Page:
Thus, the buyer’s undertaking of an independent evaluation constitutes a new and independent basis for the purchase, one that disavows any reliance on representations made by the seller. See Mid Continent Aircraft Corp. v. Curry Cnty. Spraying Serv. Inc., 572 S.W.2d 308, 313 (Tex.1978) (in “as is” contract, buyer “has taken the entire risk as to the quality of the [property] and the resulting loss.”). It is in this way that an “as-is” clause acts to sever the causal link between the alleged misrepresentation and damages that is necessary for recovery. Prudential, 896 S.W.2d at 161.

Thus, a valid “as is” clause negates the elements of causation and reliance .  Both of these elements are essential to a buyer proving  DTPA, fraud, or negligence claims relating to the value or condition of the property. See Prudential, 896 S.W.2d at 161Welwood v. Cypress Creek Estates, Inc.,205 S.W.3d 722, 726 (Tex. App.-Dallas 2006, no pet.) (“In general, a valid `as is’ agreement negates the element of causation necessary to recover on claims regarding the physical condition of the property.”); Larsen, 41 S.W.3d at 253(holding that “as is” clause in earnest money contract conclusively negated causation and reliance elements of plaintiff’s fraud, negligence and DTPA claims); Boehl, 2011 WL 238348, at *2 (affirming summary judgment on ground that “as is” clause in TREC residential resale contract negated causation as to buyer’s DTPA, fraud and negligence claims).


Proof of an enforceable disclaimer-of-reliance clause can, as a matter of law, preclude a fraudulent-inducement claim. Lufkin, 573 S.W.3d at 229Schlumberger, 959 S.W.2d at 181. Other causes of action arising from a Seller’s alleged disclosure deficiencies can also be precluded by valid AS IS clauses.

Not all AS IS clauses are enforceable, however.  For example, a buyer is not bound by an “as-is” clause if she demonstrates that she was induced to enter the agreement by fraudulent representation or concealment of information by the seller. Prudential, 896 S.W.2d at 162.


The enforceability of a disclaimer-of-reliance provision is a question of law. Italian Cowboy Partners, Ltd. v. Prudential Ins. Co. of Am., 341 S.W.3d 323, 333 (Tex. 2011) (citing Schlumberger, 959 S.W.2d at 181). Questions of law are decided by  judges, while questions of fact are determined by jurors.  Thus, a judge’s ruling on whether or not as AS IS clause is enforceable is often dispositive of cases alleging sellers’ non-disclosure or misrepresentation of property conditions.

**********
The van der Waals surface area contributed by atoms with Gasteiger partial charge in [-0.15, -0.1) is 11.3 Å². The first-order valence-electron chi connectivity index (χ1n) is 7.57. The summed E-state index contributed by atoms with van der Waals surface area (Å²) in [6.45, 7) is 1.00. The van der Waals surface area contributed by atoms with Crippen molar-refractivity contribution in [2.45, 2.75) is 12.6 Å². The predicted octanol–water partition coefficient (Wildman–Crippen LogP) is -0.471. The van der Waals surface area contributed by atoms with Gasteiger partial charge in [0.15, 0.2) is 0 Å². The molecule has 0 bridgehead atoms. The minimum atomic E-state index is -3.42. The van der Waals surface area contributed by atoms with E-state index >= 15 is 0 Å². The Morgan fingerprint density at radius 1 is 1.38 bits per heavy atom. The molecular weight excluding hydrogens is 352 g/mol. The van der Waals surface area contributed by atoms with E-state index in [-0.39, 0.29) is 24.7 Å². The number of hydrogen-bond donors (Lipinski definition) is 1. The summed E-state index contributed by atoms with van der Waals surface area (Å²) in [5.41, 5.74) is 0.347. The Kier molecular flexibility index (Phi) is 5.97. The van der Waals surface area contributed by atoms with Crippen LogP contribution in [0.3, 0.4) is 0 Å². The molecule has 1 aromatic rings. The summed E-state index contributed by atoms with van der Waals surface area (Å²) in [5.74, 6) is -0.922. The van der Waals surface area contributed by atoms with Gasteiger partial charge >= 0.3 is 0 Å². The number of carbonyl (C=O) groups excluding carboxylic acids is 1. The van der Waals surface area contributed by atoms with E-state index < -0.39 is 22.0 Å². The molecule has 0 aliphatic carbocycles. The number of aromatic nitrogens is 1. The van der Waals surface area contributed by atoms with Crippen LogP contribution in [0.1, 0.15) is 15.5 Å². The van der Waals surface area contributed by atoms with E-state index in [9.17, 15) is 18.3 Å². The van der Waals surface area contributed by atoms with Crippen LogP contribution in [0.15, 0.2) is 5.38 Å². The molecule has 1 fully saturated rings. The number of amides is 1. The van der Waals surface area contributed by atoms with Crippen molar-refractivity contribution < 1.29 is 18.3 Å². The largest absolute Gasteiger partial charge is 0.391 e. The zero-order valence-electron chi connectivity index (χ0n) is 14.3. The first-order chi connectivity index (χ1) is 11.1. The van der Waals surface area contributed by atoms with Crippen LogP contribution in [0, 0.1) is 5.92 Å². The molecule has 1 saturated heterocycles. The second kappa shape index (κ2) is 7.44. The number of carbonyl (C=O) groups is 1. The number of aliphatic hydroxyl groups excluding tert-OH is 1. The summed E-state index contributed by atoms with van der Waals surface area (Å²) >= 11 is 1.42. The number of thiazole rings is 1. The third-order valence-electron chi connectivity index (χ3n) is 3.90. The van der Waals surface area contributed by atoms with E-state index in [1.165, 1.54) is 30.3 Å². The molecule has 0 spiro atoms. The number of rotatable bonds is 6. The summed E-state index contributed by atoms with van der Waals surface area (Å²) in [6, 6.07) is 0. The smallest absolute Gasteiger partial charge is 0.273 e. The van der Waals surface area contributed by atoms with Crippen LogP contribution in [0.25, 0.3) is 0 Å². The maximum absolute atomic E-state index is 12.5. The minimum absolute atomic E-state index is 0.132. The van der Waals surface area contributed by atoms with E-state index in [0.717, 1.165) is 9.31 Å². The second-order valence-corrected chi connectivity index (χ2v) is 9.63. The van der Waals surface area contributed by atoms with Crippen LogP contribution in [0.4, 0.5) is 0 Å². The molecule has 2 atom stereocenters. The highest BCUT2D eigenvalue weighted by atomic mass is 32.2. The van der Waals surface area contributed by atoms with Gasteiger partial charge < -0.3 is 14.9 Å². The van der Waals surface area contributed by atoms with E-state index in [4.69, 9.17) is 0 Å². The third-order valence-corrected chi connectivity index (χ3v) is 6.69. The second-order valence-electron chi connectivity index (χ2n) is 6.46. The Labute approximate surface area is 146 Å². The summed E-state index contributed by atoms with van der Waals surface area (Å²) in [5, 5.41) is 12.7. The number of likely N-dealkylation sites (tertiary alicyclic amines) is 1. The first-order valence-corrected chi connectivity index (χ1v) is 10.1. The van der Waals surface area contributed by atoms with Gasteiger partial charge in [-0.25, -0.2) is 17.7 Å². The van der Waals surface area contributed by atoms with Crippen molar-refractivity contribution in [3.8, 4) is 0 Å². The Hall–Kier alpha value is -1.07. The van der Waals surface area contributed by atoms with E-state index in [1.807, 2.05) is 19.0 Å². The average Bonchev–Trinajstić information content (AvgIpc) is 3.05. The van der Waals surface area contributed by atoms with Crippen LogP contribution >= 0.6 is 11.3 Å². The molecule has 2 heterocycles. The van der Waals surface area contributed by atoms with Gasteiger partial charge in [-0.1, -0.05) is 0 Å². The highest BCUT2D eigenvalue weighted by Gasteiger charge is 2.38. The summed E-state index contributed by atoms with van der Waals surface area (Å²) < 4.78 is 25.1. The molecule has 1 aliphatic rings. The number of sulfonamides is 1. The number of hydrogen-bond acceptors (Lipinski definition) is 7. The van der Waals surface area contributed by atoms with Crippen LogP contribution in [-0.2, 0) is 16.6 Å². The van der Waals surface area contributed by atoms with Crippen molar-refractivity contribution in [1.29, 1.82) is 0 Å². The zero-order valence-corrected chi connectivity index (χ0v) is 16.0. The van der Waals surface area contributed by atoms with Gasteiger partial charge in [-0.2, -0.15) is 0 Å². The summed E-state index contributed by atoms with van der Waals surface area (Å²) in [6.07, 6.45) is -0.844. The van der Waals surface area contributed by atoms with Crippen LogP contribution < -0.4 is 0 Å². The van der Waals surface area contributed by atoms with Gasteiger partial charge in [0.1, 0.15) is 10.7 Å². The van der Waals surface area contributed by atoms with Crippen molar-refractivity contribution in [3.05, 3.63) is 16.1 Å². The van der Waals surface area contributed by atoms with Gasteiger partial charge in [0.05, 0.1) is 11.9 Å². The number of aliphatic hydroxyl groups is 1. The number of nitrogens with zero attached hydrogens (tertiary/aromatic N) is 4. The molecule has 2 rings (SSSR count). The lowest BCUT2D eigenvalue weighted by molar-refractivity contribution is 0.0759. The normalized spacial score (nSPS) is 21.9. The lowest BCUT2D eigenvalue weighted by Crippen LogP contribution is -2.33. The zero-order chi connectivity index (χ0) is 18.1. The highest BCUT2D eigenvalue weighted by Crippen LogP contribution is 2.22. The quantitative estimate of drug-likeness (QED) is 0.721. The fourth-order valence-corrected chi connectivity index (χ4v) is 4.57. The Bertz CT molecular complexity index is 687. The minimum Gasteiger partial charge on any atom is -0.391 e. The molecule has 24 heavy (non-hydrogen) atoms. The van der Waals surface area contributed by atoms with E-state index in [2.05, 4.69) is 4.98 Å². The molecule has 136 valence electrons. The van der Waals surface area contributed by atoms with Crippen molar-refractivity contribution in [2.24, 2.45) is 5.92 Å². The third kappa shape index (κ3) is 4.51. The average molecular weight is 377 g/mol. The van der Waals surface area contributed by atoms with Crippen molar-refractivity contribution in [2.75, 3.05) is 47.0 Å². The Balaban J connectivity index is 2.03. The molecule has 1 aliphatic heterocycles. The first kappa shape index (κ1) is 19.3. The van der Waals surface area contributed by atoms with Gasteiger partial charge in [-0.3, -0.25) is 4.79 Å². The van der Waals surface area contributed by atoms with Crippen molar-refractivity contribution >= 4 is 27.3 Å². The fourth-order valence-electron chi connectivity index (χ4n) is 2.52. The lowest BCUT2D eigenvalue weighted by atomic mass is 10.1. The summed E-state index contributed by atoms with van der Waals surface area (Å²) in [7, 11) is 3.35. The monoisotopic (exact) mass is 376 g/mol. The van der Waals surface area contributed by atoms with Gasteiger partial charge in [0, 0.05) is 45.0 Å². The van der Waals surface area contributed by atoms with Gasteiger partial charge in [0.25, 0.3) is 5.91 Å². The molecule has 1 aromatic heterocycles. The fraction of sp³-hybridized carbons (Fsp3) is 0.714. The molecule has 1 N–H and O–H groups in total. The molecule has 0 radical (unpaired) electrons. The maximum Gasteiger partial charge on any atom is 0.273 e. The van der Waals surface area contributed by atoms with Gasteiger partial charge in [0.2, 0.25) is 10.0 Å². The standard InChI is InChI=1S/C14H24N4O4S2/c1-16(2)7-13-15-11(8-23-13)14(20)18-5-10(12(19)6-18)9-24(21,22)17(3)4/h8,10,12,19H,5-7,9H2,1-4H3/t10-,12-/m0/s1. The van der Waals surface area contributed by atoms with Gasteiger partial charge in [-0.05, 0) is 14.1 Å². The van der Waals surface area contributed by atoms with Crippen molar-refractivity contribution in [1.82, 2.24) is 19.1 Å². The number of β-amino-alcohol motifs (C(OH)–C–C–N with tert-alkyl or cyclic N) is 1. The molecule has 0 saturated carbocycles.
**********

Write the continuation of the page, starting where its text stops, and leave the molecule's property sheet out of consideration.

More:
In determining whether a disclaimer-of-reliance clause is enforceable, courts consider the totality of the circumstances and whether :

(1) the disclaimer language is clear;

(2) the terms of the agreement were negotiated, rather than boilerplate;

(3) the contract was the product of an arm’s-length transaction;

(4) the complaining party was represented by counsel; and

(5) the parties were knowledgeable in business.

Lufkin, 573 S.W.3d at 229 (citing Italian Cowboy, 341 S.W.3d at 337 n.8, and Forest Oil Corp. v. McAllen, 268 S.W.3d 51, 60 (Tex. 2008)).

To succeed on a theory that fraudulent inducement obviates the AS IS clause, the buyer must show that:

  • the seller made a material misrepresentation;
  • the seller was either aware that the representation was false or that he lacked knowledge of its truth;
  • the seller intended for the buyer to rely on the misrepresentation;
  • the buyer relied on the misrepresentation; and
  • the buyer’s reliance caused injury.

Int’l Bus. Mach. Corp. v. Lufkin Indus., LLC, 573 S.W.3d 224, 228 (Tex. 2019).

This can be a difficult showing, and the proof required varies in each case.

A buyer or seller faced with litigating the effect and enforceability of an AS IS clause should contact man experienced real estate attorney.